Matchmaking at a sushi bar
Two Aussies far from home and without Stanford degrees, as they put it, have accomplished something refreshingly extraordinary in Silicon Valley: They are building robots using only three parts.
What’s refreshing? Simplicity. Eli Whitney and Henry Ford now have counterparts in robotics.
The elegant thinking behind such a simple idea, engineering that could well revolutionize the building of robots by anyone who wants one, is how fortunes can be made. Ford’s Model-T did both.
“If we can take that technology and hand it to millions of people — millions of minds — then the bandwidth for innovation in robotics can radically increase,” said Daniel Pizzata, the circuit board specialist at the two-man Modbot laboratory.
Such an eventuality could turn any backyard garage or basement workshop anywhere in the world into hotbed of robot building. It could also provide any small and midsize business (SMB) having a need for a mechanical helping hand around the biz to actually afford one.
An inexpensive, easily operated robot helper, capable of performing tasks exactly as needed, might just turn out to be the robot Model-T that millions of SMBs have been waiting to buy, rent or lease.
His partner, Adam Ellison, who Pizzata first encountered at a sushi bar, is the brazing torch, metal-bending, mechanical engineer of the pair. The partners have been inseparable ever since their Makimono rolls together.
These days separating for any reason is virtually impossible, since Modbot is a 24/7 near frenzy of hardware building and testing and rebuilding and retesting. All of it accomplished — and appreciatively so — in the friendly, comfy confines of San Francisco incubator, Highway 1.
As Autodesk’s Line//Shape//Space interview explained it: “Modbot is a system of affordable and re-usable modules that snap together, filling the gap between $100 hobby and $20,000 industrial motion equipment.”
Price, availability and complexity of robots are the riddles that the Modbot pair hope to unravel. Pizzata believes that the primary reasons that robots aren’t more visible in manufacturing is that “robots are too expensive and complex. They’re locked away in expensive research facilities.”
Servo, link and joint: basic building blocks
The cool piece of engineering is the small, round servo, inside of which is the motor, bearings for load bearing, the transmission, and the encoder. Everything neatly packaged and then slipped inside a joint ready for links to be attached.
When asked about Modbot integrating into automated manufacturing, Ellison was enthusiastic about his robot’s capabilities. “My background is actually in automated manufacturing in the automotive industry,” he told AZO Robotics. “The way I see this being used is in the flexible and fast development of small manufacturing lines.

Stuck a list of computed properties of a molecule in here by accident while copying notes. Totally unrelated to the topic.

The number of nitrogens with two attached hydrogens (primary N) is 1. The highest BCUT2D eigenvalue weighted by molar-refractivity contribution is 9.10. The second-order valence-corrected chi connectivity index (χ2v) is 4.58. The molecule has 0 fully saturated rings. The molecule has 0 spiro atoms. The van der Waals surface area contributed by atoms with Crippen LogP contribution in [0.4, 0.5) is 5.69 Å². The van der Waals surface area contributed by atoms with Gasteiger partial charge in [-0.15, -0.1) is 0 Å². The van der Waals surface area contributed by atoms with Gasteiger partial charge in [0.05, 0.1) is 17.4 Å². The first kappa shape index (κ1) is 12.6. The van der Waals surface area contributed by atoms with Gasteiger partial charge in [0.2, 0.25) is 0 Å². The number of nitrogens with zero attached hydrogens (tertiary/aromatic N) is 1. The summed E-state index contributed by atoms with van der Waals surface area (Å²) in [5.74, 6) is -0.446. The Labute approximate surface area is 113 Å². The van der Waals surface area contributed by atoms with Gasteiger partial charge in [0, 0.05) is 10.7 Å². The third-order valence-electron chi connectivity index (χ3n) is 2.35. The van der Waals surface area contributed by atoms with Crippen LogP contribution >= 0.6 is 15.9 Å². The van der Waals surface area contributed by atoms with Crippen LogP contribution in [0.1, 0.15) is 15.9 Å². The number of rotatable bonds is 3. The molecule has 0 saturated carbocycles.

“There is a big shift in consumer products and other products, which customize manufacturing. What that means is that manufacturers are doing smaller runs of action on a particular product. Reconfigurability is really important for them,” he said.
“We see Modbot sitting long-term in an environment where, not only are the software and production of a part reconfigurable, but the robot itself is also reconfigurable,” Ellison said. “You could convert your six degrees of freedom robot arm into a 3D printer, and then back again when you didn’t need it. As you can imagine, that would add flexibility to a manufacturing line.”
Increasing the pace of innovation
Here are the co-founders of Modbot at Hardware Battlefield (2014) pitching their robot:
Continuum of standardization
If Ellison and Pizatta are successful with the Modbot concept and end product, such standardization will point toward more standardization from raw materials through to manufacturing of the Modbot end products.
Dr. David M. Anderson’s Build-to-Order & Mass Customization outlines how the elements of standardization contribute to the overall process:
Tool standardization. A subject related to part Standardization is tool Standardization, which determines how many different tools are required for assembly, alignment, calibration, testing, repair, and service.
Feature standardization. “Features” are any geometry that requires a separate tool like a drill, ream, hole punch, bend radii, and cutting tool bit for machine tools. These tools need to be standardized using the same procedures as parts.
Raw materials standardization. If raw materials can be standardized, then the processes can be flexible enough to make different products without any setup to change materials, fixturing mechanisms, or cutting tools.
Process standardization. Standardization of processes results from the concurrent engineering of products and processes to ensure that the processes are actually specified by the design team, rather than being left to chance or “to be determined later.”
The Modbot revolution and 3D printing
The advent of 3D printing with its liberating capabilities for customization and mass customization will have profound effects on Modbot standardization and the continuum of standardization.
Any Modbot developer anywhere in the world, including Ellison and Pizatta, could scale up or down the three-piece Modbot construction set at will.
Want to build larger servos to build bigger robots capable of doing big-boy jobs? Done. Conversely, need to miniaturize the servos for small jobs? Also done. Joint and link customization can easily scaling up or down as well.
The key is the simplicity of a three-part robot from which anything is possible. For that we need thank these Aussies for sharing their Modbot touch of genius with the rest of us.